Like many people, I’ve been saying for a while that iOS 7 really opens up the floodgates for old app categories to be reinvigorated with smartly-designed new contenders. That being said, I hadn’t really thought about the diary app. I’m a huge fan of Day One, but see opportunities for other apps to do something really unique.
This is one of the reasons I immediately signed up for the queue to get access to Memoir, a really unique diary and memories app that’s at once private and incredibly social. This is a diary app built on social networks you already use, and it’s got some cool tricks up its sleeves. Read on to find out whether or not Memoir is worth investing in.Like the article? You should subscribe and follow us on twitter.
What Memoir Is
I’ve heard Memoir described as a diary with Google Now-like features, and I think that’s a pretty good way to describe how it works. To get the full functionality of the app, you really have to log into it with Facebook, Twitter, Foursquare, and Instagram. You can also connect it to Memoir for Mac to get a peak at images on your Mac — particularly useful if you take a lot of pictures with a DSLR (or any non-iPhone camera) like I do. (The Mac app lives in your menubar and doesn’t take up a lot of space at all.)
You’ll note that there are some services you can’t sync the app with — App.net, Tumblr, and Vine all come to mind off the top of my head. If you’re extensive users of any of those platforms, you might feel like you’ve been left in the dark.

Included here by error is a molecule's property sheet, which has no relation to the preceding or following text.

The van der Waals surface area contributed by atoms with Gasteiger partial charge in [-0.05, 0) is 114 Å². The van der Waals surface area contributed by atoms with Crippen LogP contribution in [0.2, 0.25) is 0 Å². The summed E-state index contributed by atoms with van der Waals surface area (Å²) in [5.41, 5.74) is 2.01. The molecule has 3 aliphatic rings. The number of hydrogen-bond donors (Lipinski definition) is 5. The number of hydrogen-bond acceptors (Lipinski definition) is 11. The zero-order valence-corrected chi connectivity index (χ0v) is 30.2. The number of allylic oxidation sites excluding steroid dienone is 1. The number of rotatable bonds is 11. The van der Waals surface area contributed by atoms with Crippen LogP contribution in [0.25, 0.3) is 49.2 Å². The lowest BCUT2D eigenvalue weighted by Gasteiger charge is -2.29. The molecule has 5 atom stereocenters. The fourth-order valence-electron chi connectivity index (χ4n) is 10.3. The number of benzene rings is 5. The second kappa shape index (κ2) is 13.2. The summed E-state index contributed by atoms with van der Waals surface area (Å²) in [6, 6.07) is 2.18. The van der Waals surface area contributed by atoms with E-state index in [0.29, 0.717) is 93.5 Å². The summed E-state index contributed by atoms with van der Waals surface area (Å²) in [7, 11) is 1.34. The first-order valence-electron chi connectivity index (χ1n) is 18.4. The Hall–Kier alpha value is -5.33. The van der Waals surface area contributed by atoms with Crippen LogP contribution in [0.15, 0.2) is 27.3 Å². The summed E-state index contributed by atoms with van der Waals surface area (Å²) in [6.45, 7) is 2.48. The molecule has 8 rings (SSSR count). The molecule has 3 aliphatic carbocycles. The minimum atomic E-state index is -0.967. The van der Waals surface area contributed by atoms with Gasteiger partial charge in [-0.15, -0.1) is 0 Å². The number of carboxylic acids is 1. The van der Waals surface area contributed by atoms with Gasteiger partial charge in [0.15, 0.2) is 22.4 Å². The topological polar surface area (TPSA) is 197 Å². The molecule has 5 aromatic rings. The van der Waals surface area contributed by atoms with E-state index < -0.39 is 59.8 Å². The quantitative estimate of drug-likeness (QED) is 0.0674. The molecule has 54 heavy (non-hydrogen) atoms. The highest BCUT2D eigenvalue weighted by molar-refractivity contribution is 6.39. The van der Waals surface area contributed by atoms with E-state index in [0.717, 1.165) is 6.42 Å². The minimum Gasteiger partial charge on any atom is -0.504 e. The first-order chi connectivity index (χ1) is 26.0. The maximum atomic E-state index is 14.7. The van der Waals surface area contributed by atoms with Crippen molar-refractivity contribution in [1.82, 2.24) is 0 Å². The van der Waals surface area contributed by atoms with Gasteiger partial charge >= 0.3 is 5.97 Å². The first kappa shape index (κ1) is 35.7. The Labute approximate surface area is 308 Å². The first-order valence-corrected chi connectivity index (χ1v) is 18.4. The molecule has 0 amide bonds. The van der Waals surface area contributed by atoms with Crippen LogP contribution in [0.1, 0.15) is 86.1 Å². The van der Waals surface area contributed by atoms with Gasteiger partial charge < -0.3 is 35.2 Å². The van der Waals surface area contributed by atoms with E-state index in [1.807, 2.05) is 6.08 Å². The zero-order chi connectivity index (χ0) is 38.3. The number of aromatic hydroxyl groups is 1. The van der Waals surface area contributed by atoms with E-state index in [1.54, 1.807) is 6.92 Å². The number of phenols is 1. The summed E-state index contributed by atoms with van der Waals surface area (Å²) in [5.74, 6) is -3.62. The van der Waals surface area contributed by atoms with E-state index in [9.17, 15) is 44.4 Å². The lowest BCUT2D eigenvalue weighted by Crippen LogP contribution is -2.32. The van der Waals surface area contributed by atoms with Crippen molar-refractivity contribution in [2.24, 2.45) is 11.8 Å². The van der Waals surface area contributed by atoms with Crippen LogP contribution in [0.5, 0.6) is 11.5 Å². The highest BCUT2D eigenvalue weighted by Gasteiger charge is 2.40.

What the app does at this point is actually kind of magical. It attempts to display relevant data from your social history, with an emphasis on photos. You’ll catch on pretty quick that it’s simply searching “this date in history” and pulls up where you were a year ago, which doesn’t seem magical, but it’s the effect of suddenly seeing this information. I wish that Day One had a similar effect. Diaries are incredibly useful, but in bringing up your past so frequently, Memoir adds value to both using your app and using social networks. The app will become more valuable to you over time. I think it’s brilliant.
Of course, you can add posts within the app as well. You don’t have to rely on exterior services to get anything out of Memoir. Adding a post is as easy as tapping the Compose button. You can add a photo or location and adjust when you’re adding the item in question to your diary. Memoir also has a title field, which separates it further form the likes of Day One.
When all of the information is compiled, it also becomes searchable. You can search by date or keyword, but most notable, you can search by person. This is because Memoir isn’t just about drafting memories, but also about sharing them.
If your Facebook, Twitter, or Foursquare friends sign up for the service, you can search their names to see all the times you’ve interacted with them or events you were both at. If you both checked in to the same restaurant on Foursquare, for example, Memoir will tell you.
For example, one of my friends is using the service, and when we were catching up over poutines and beer at a bar a couple months ago, we both signed into Foursquare. She took a couple pictures, which I never received. Memoir knew that she took pictures and has her pictures stored in the Memoir cloud, so I was able to request them from her with the tap of a button. Honestly, how cool is that?